Or maybe they enjoy the uniqueness of being "the guy who didn't seem that helpful at first, until Obscure Situation X came up and he'd been preparing for it his whole life".

I personally find it really fun when the party encounters a really specific situation that no one in their right mind would invest resources in being more than marginally prepared for, and then I can step forward be like "Stand aside guys, I've totally got this!". Then I have my moment in the sun, and go back to being a sidekick afterwards.

Ain't nothing wrong with that. :)

I totally agree, there isn't anything at all wrong with being a specialist who occasionally steps up to shine.

However, in the example I gave above, one could simply roll the die and respond with their total. It's the aggressive insistence on taking ten due to being so awesome that turns me off.

Ok, here we go. I start the mod, during introductions with the note to the Judge that I take 10 when ever he will let me. If I'm the "scout", I just say my PCs SOP is to T10 as we move half speed, and T20 on "Points of interest" such as doorways, new rooms, dead bodies, notes on the wall, arrows with messages tied to them, etc. My Perception bonus and Sense Motive bonus is on my Table Tent. when asked what I "get for a Perception roll" I will reply, "taking 10 I have a XX". If the Judge says "no T10 on XX skill" I'll look for my dice and roll.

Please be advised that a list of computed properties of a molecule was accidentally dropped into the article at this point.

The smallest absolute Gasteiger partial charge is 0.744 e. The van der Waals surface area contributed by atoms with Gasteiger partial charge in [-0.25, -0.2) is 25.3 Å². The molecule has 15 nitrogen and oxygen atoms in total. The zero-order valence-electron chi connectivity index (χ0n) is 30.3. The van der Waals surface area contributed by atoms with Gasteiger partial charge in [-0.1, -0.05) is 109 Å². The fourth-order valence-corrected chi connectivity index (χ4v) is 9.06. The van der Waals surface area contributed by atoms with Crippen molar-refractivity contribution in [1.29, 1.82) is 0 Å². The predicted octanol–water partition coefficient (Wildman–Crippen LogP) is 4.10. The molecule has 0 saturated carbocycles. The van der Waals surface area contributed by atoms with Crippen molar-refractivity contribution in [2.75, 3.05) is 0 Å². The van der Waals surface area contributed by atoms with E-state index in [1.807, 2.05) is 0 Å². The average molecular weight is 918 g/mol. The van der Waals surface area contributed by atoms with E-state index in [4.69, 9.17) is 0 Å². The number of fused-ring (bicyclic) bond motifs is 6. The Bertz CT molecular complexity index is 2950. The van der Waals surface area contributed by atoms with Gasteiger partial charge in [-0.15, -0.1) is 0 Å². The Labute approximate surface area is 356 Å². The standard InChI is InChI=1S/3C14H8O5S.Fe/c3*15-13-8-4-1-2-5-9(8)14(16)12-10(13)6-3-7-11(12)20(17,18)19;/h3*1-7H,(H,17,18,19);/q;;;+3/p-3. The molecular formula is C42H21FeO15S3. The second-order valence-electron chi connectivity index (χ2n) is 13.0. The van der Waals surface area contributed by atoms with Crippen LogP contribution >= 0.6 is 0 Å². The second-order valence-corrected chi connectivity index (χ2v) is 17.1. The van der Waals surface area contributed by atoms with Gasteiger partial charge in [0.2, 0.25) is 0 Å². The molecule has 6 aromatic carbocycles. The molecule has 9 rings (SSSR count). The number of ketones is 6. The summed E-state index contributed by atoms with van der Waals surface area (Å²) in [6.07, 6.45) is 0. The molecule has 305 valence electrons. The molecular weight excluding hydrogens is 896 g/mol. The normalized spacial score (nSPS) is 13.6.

I have NEVER seen anyone aggressive insistence on Taking 10, when the judge allowed it. (edit for self correction - Wait, not true. Sorry - I just realized I have had one player aggressively insist that another player could not T10 on Climb. )

The only time I've seen aggressive insistence at the table, is when the judge disallows T10 for house rule reasons, often for the reasons Jiggy details above, and most often that is from the other players, not the guy trying to T10.

Sorry - hit a hot button for me.

Grand Lodge *****

Pathfinder Adventure Path, Campaign Setting, Companion, Tales Subscriber

I failed my will save - should have done T10 ...

I saw earlier in this thread SKR being quoted to better understand the RAI. I repeat it here as my understanding of what SKR writes differs how it got interpreted earlier - and in my view this goes to the center of it

Sean K Reynolds wrote:


The purpose of Take 10 is to allow you to avoid the swinginess of the d20 roll in completing a task that should be easy for you... Take 10 means he doesn't have to worry about the randomness of rolling 1, 2, 3, or 4... The rule is there to prevent weirdness from the fact that you can roll 1 on tasks you shouldn't fail at under normal circumstances.
Sean K Reynolds wrote:


the purpose of the take10 rule is so you don't have to roll on stuff you know you'll probably auto-succeed